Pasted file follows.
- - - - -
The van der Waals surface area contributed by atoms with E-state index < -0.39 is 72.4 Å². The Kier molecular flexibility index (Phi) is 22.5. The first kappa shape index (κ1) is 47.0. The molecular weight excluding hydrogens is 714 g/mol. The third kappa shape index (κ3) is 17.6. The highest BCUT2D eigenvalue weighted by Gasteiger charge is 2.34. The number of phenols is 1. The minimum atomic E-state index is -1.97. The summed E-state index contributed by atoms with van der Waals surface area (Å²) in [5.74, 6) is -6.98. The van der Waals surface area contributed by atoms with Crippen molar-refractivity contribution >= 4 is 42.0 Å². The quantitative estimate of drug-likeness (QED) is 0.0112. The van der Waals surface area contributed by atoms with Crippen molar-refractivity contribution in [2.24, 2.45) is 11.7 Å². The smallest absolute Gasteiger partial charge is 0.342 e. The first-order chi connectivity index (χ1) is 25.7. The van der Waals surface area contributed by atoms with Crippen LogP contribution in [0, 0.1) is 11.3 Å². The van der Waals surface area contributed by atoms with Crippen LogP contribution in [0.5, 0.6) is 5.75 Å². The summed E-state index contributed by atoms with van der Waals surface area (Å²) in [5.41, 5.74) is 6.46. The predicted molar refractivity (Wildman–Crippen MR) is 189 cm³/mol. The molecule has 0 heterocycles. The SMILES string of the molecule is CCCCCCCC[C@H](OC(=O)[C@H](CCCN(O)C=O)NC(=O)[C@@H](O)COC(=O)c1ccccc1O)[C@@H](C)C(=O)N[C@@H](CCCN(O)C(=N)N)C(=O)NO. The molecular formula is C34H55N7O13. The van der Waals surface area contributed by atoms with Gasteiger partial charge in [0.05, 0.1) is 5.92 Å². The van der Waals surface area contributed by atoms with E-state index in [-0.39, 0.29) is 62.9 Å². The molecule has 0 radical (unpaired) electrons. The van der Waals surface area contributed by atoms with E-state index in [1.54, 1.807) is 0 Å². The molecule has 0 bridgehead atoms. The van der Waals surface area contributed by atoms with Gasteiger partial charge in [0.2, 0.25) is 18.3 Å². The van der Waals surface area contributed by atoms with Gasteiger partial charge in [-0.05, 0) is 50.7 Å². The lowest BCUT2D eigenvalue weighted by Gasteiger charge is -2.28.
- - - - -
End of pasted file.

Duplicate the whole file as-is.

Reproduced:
The van der Waals surface area contributed by atoms with E-state index < -0.39 is 72.4 Å². The Kier molecular flexibility index (Phi) is 22.5. The first kappa shape index (κ1) is 47.0. The molecular weight excluding hydrogens is 714 g/mol. The third kappa shape index (κ3) is 17.6. The highest BCUT2D eigenvalue weighted by Gasteiger charge is 2.34. The number of phenols is 1. The minimum atomic E-state index is -1.97. The summed E-state index contributed by atoms with van der Waals surface area (Å²) in [5.74, 6) is -6.98. The van der Waals surface area contributed by atoms with Crippen molar-refractivity contribution >= 4 is 42.0 Å². The quantitative estimate of drug-likeness (QED) is 0.0112. The van der Waals surface area contributed by atoms with Crippen molar-refractivity contribution in [2.24, 2.45) is 11.7 Å². The smallest absolute Gasteiger partial charge is 0.342 e. The first-order chi connectivity index (χ1) is 25.7. The van der Waals surface area contributed by atoms with Crippen LogP contribution in [0, 0.1) is 11.3 Å². The van der Waals surface area contributed by atoms with Crippen LogP contribution in [0.5, 0.6) is 5.75 Å². The summed E-state index contributed by atoms with van der Waals surface area (Å²) in [5.41, 5.74) is 6.46. The predicted molar refractivity (Wildman–Crippen MR) is 189 cm³/mol. The molecule has 0 heterocycles. The SMILES string of the molecule is CCCCCCCC[C@H](OC(=O)[C@H](CCCN(O)C=O)NC(=O)[C@@H](O)COC(=O)c1ccccc1O)[C@@H](C)C(=O)N[C@@H](CCCN(O)C(=N)N)C(=O)NO. The molecular formula is C34H55N7O13. The van der Waals surface area contributed by atoms with Gasteiger partial charge in [0.05, 0.1) is 5.92 Å². The van der Waals surface area contributed by atoms with E-state index in [-0.39, 0.29) is 62.9 Å². The molecule has 0 radical (unpaired) electrons. The van der Waals surface area contributed by atoms with E-state index in [1.54, 1.807) is 0 Å². The molecule has 0 bridgehead atoms. The van der Waals surface area contributed by atoms with Gasteiger partial charge in [0.2, 0.25) is 18.3 Å². The van der Waals surface area contributed by atoms with Gasteiger partial charge in [-0.05, 0) is 50.7 Å². The lowest BCUT2D eigenvalue weighted by Gasteiger charge is -2.28.